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Old 06-05-2010, 04:39 PM
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kirk1701 kirk1701 is offline
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Fungicide help please

Hey everyone, I have a reoccurring problem every year and have posted about it every year as I'm a bit paranoid since I lost the lawn to brown patch in 08 here.

Last year I posted here but think this ended up being my own doing mowing a bit too low and once I raised the deck it seemed to clear up.

This year I started a thread but probably in the wrong forum here. I have some high resolution pic's uploaded in this thread with links to imageshack for them.

However, the problem is getting worse since I took these photo's and with the dam humidity and constant rain we'll I can see why.

Another 3" here between Thursday into Friday (June 3 & 4) and more rain late evening on Friday and I'll be dammed if I don't hear thunder as I'm typing

Not to mention the fact that it's so humid you can't stay out longer then it did me to take the pic's below without getting soaking wet.

I'm getting a bit desperate here guys, as I said I'm paranoid of fungus since I lost the whole lawn in 08 and I've took all the advice everyone here has given even to the point of aerating last fall, spreading compost to reduce disease and changed my cultural practice and type of fertilizer this year and switched to slow release fertilizer in hopes of preventing what I'm seeing now.
http://home.insightbb.com/~kirk1701/Lawn.htm

I go back to the thread from last year with this and it don't look half as bad as it does now and I'm beginning to see Deja Vo of 08

From the prior threads some say Avoid using fungicides but I'm considering Heritage if thats the right thing to do at this point or am I jumping the gun? And if Heritage how far will the 4 oz bottle cover as I can't find out from the pdf label online. Need to know how much to buy.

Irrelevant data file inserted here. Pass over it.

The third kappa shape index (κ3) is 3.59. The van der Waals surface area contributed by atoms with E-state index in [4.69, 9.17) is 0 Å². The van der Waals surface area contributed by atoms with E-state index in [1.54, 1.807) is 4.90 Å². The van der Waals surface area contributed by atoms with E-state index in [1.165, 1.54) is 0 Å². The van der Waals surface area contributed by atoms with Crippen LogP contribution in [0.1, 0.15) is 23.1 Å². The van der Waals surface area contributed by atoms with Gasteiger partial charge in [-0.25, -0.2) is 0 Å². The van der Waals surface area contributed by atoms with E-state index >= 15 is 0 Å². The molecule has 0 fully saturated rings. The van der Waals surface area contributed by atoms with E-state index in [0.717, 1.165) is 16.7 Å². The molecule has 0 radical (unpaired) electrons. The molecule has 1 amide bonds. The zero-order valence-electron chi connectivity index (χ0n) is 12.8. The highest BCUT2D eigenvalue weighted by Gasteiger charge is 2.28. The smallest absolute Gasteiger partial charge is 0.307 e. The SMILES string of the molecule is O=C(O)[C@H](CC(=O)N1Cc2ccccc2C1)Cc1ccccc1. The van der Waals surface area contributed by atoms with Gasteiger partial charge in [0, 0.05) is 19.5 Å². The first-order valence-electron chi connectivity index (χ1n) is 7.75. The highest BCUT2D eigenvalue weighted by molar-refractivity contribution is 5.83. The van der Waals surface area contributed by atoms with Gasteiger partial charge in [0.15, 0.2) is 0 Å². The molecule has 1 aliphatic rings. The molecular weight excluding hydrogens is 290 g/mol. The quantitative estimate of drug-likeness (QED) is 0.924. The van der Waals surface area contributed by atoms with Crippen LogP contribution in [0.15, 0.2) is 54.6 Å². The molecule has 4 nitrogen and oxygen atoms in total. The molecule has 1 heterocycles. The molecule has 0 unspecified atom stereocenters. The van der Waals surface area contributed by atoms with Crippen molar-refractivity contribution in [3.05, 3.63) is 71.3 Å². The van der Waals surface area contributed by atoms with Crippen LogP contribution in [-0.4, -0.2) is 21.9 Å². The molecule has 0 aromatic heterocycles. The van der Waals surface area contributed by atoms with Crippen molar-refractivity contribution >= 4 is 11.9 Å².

Please help, thanks in advance
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God created man, man plants grass, fertilized and watered the grass to watch it grow. Man cut grass and this confused God; in his infinite wisdom where did he go wrong? Why would man work, plant, water and once it grew cut it down just to see the process repeat.

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Old 06-05-2010, 06:17 PM
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dKoester dKoester is online now
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Dollar spot. Use baking Soda at a rate of 1-2 tablespoons per gallon and it will get rid of it. I recently tried it on one of my lawn and it took care of the problem. The fungus will be gone, but the brownish/tan grass will still be there so just rake out the affected grass after about 10 days and repair those spots.
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Old 06-05-2010, 09:35 PM
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kirk1701 kirk1701 is offline
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Quote:
Originally Posted by dKoester View Post
Dollar spot. Use baking Soda at a rate of 1-2 tablespoons per gallon and it will get rid of it. I recently tried it on one of my lawn and it took care of the problem. The fungus will be gone, but the brownish/tan grass will still be there so just rake out the affected grass after about 10 days and repair those spots.
I sure hope that's not the case

So your saying the damage is done, can't be reversed?
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God created man, man plants grass, fertilized and watered the grass to watch it grow. Man cut grass and this confused God; in his infinite wisdom where did he go wrong? Why would man work, plant, water and once it grew cut it down just to see the process repeat.